Of Technocrats And Authoritarianism
It is important in these days of constant calls to heed the advice of “experts” on the spread of the Coronavirus to recall the intimate historical links between the concept of technocracy and the practice of authoritarianism.
As soon as the ideal of a truly representative democracy moved to the center of European and American life at the end of the 19th century, those slated to lose power under this new social order began touting the advent of a supreme modern wisdom, transcendent of disputes, that would spare us all the inherent messiness and inefficiency of government by and for the people.
Interestingly, Spain played a key role in the development of this ideological current.
During the 1920s and 30s it took on a form known as “anti-parliamentarianism”, which held that only a clairvoyant class of military patriots, unencumbered by ideology, could save the country from the immobilism and corruption generated by party politics.
When, after World War II, the idea of social salvation by men in uniform had lost much of its earlier luster, these efforts to save the people from themselves shifted their focus from the military to men of science, broadly understood. The term technocrat first came into wide usage in the late 1950s when Spanish dictator Francisco Franco entrusted the management of the his country’s economy to a group of thinkers from the ultra-right wing Catholic organization Opus Dei.
These men, who would engineer shift from a policy of nativist protectionism to one much more centered on foreign investment were many things. But people without ideology they were not. But that did not prevent the regime, and its many new banker friends around the world from presenting them as exactly this. And sadly many outside observers came to be believe it.
The central conceit of technocratic thought was, and is, that there exists in data-based, scientific knowledge a clarity, that if bottled and distributed correctly, will free us from all types of noisome and unproductive debate.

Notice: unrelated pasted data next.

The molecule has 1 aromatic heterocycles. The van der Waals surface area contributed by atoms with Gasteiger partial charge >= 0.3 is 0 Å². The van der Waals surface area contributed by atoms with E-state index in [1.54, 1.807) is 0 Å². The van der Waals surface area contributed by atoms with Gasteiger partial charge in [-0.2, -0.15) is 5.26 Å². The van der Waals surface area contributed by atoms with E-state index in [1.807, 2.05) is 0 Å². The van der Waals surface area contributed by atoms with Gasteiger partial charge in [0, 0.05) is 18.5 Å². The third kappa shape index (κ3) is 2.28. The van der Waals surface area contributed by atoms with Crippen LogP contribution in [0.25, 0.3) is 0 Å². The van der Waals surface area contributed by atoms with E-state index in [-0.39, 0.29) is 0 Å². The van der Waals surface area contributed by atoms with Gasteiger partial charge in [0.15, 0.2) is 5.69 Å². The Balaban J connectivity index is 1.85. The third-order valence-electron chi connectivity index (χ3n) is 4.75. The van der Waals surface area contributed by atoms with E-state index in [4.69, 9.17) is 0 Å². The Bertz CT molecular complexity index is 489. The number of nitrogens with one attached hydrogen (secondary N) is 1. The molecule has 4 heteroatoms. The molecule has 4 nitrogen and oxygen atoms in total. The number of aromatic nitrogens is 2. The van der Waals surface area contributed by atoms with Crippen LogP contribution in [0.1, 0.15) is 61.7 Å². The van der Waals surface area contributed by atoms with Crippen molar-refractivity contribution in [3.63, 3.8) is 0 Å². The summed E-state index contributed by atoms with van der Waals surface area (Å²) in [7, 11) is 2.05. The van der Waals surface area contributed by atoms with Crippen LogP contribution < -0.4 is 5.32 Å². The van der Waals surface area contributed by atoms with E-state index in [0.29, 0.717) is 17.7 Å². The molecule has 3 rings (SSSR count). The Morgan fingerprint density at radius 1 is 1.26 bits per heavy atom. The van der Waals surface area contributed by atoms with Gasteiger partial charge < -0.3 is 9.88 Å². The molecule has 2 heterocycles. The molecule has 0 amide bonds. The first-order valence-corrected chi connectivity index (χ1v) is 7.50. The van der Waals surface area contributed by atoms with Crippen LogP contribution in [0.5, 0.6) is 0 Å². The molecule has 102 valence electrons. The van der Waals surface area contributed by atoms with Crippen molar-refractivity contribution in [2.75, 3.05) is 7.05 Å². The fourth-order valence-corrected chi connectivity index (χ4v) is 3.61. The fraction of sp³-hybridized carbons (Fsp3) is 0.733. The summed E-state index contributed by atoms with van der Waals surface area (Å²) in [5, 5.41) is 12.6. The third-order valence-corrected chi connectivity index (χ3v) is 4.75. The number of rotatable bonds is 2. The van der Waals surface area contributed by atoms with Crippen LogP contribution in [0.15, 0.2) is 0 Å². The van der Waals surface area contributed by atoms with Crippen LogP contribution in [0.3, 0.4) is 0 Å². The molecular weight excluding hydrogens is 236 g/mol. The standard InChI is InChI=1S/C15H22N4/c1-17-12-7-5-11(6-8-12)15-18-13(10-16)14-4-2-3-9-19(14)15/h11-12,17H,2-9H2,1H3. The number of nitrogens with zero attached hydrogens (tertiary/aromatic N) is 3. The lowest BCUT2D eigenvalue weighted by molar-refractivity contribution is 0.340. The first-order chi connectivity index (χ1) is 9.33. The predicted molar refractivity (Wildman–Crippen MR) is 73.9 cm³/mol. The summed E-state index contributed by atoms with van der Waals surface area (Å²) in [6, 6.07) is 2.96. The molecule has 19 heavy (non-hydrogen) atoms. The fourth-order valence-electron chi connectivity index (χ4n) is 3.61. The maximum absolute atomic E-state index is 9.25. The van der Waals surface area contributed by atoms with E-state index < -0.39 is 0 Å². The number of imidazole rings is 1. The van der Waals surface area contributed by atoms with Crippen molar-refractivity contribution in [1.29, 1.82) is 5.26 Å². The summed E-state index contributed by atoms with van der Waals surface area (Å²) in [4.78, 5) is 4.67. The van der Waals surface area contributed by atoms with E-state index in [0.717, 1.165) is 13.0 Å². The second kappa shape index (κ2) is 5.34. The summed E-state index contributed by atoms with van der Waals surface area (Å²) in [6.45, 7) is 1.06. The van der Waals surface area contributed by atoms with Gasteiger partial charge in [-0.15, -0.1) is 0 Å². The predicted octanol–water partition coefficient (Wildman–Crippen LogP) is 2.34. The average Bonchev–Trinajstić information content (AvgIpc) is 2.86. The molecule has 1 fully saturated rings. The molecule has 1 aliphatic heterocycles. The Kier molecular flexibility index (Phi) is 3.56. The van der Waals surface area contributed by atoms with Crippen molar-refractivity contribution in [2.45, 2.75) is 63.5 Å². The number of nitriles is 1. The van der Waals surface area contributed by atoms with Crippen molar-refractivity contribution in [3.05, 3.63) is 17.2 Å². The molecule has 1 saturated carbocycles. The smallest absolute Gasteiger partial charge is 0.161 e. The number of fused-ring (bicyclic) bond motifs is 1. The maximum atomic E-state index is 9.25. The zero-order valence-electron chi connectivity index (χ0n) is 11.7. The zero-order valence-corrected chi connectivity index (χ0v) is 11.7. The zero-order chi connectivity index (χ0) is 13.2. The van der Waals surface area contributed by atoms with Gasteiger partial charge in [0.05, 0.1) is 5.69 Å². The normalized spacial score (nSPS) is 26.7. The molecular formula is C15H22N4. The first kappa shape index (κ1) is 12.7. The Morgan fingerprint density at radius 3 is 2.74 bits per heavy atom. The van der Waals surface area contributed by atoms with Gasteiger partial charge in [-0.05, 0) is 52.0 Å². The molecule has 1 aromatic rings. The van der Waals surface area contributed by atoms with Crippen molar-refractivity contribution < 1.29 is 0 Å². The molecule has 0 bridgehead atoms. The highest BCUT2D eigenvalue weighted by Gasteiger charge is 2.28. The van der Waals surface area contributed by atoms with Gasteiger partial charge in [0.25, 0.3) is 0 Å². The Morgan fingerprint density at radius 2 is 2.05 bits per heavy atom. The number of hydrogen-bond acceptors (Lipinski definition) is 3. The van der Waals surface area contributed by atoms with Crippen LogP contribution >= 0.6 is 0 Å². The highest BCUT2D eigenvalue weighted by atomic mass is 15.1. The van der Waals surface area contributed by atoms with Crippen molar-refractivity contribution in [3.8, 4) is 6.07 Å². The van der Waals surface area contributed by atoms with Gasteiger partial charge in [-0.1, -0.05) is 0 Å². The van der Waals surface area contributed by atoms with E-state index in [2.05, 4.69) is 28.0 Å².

However, both the past and present proponents of this wonderfully appealing construct tend to forget, a very important thing: that those who collect data and interpret it are social beings, who are therefore also political beings, and thus, by definition, non-objective in their selection and deployment of “facts”.
This makes their pose of being “above politics” perniciously dangerous for society. Why? Because it puts all of us in the position of having to implicitly accept their wisdom as neutral, and beyond retort, even as they actively inscribe it with all sorts of epistemological and ideological biases.
There is perhaps no more clear example of this than recent campaigns to free the internet from so-called “fake news” and supposed efforts to “incite violence”.
In regard to the first goal mentioned here, it should be remembered that truth, especially truth in socially-nested acts and political positions only ever exists in approximate form. Or to put it more simply, outside the world of basic affirmations of very concrete material realities, there is no such thing as 100% “real news”. Rather there are a spectrum interpretive possibilities regarding the verisimilitude of the claims being by various actors about this or that phenomenon. In other words, serious getting to the bottom of things is always a relatively disordered and uncertain business that seldom results in unassailable conclusions.
And yet we now have companies tied umbilically to the US-EU-Israeli axis of military and business power now telling us that they have algorithms that can free us from that inherent messiness by eliminating “fake news” from our screens.
Do you really think they have no ulterior motive in offering this “service” to us? Do you really think that the operative notion of “fakeness” in their algorithms won’t in some way, perhaps even in large measure, be conflated with ideas those from this power configuration view as having the potential to undermine their particular strategic goals?